Member Stories

Rabbi Brian Walt

West Tisburry, MA

The prophetic call to justice is the core of my faith as a Jew and a rabbi. I grew up in South Africa during the Apartheid era. At age 15, I learned the famous words of Amos in my Jewish Day school: “Spare me the sounds of your pious songs….. but let justice well up like water and righteousness like a mighty stream.” Ever since then, Amos’ words and the prophetic tradition of Judaism has inspired me to work against Apartheid in South Africa, against Apartheid in America, and against Apartheid in Israel/Palestine.

The story of the Exodus teaches that those who wield unjust power and benefit from privilege will only give it up when there is a price for perpetuating injustice. The boycott against South Africa made white people in South Africa uncomfortable but I always felt grateful for those committed folk around the world who put pressure on the South African government to end Apartheid – and the boycott played an important part in the struggle for freedom.

Systemic racism in America and Israel/Palestine are no different. Those with power in the US and in Israel will only change if there is a powerful demand for justice. I support JVP as it is the only Jewish organization that supports B.D.S and because it is the only Jewish organization that welcomes Jews who are not Zionists.

I was a progressive Zionist for much of my life and supporter of progressive Israeli groups. I was one of the founders of Rabbis for Human Rights North America because I supported the work Rabbis for Human Rights did in Israel upholding a Jewish religious vision of equality and justice for all. In 2008, I came to finally acknowledge that home demolitions that I had seen, unrecognized villages with no public services, and many other shocking instances of discrimination and cruelty to Palestinians was not a “wart” or “blemish” on the Zionist vision; it was the inevitable result of Zionism, a ethnic nationalism that privileges Jews over non-Jews.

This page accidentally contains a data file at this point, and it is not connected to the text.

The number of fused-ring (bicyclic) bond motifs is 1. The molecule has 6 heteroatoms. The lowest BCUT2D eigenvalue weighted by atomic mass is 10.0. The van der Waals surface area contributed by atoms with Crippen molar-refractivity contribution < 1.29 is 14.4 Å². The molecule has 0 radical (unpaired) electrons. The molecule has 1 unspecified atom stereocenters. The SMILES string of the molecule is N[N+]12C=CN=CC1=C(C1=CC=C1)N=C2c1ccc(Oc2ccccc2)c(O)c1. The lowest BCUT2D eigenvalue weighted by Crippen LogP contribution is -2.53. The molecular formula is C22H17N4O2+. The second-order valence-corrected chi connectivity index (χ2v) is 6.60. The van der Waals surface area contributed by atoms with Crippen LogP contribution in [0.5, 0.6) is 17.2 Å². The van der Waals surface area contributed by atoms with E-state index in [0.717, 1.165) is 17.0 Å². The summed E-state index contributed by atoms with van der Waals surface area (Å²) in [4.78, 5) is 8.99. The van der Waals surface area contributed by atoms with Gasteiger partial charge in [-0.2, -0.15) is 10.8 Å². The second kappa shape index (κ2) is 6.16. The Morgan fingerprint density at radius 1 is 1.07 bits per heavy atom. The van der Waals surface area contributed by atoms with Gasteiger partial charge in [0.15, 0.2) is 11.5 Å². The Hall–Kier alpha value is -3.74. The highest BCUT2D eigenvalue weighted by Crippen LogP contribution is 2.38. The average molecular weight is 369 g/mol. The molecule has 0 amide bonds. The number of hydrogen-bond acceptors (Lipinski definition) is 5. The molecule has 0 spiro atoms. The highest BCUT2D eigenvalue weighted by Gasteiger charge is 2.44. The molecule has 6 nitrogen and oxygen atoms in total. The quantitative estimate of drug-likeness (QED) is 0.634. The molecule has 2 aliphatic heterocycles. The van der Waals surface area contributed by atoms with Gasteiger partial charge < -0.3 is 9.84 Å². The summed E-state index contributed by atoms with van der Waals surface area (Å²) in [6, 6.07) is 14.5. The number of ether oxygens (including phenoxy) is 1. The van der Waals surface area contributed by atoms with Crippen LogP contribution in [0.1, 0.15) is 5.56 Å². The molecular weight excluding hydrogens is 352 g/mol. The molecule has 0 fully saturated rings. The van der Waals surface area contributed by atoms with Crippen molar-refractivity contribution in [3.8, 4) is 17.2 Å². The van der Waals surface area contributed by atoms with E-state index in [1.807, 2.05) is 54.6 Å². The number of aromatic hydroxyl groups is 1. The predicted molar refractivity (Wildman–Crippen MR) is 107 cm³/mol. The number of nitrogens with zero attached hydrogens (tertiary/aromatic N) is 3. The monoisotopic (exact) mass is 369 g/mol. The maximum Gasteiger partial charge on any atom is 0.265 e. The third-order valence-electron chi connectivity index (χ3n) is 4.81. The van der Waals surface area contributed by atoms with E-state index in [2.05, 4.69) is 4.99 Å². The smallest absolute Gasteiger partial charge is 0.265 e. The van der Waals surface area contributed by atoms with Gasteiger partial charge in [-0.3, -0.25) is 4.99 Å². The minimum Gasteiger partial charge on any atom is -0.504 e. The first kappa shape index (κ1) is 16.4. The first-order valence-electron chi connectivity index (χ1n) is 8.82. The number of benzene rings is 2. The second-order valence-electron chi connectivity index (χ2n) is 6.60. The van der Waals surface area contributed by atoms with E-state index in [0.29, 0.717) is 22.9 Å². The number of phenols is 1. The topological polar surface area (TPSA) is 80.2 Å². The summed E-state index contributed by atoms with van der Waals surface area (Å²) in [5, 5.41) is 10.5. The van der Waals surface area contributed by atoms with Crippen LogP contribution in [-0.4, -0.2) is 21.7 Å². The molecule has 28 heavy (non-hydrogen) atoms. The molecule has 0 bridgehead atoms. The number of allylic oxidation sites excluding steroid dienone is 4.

My commitment as a religious Jew to justice, equality and love for all humankind was in direct conflict with Zionism. I am a Jew with deep connections to Israel and to many Jews I love in Israel. I love Hebrew and Jewish culture in Israel. I am committed to the safety and security of Jews in Israel but not to privileging Jewish lives over the lives of Palestinians.

In JVP I find many people, including my beloved colleagues on the JVP rabbinical council, who have similar stories and share the commitment to work for a future of justice and equality for all in Israel/Palestine. It is such a joy to be part of a Jewish community committed to the Prophetic call for justice – it is my Jewish home.

Noushin Framke

Member Since: 2008
New York, NY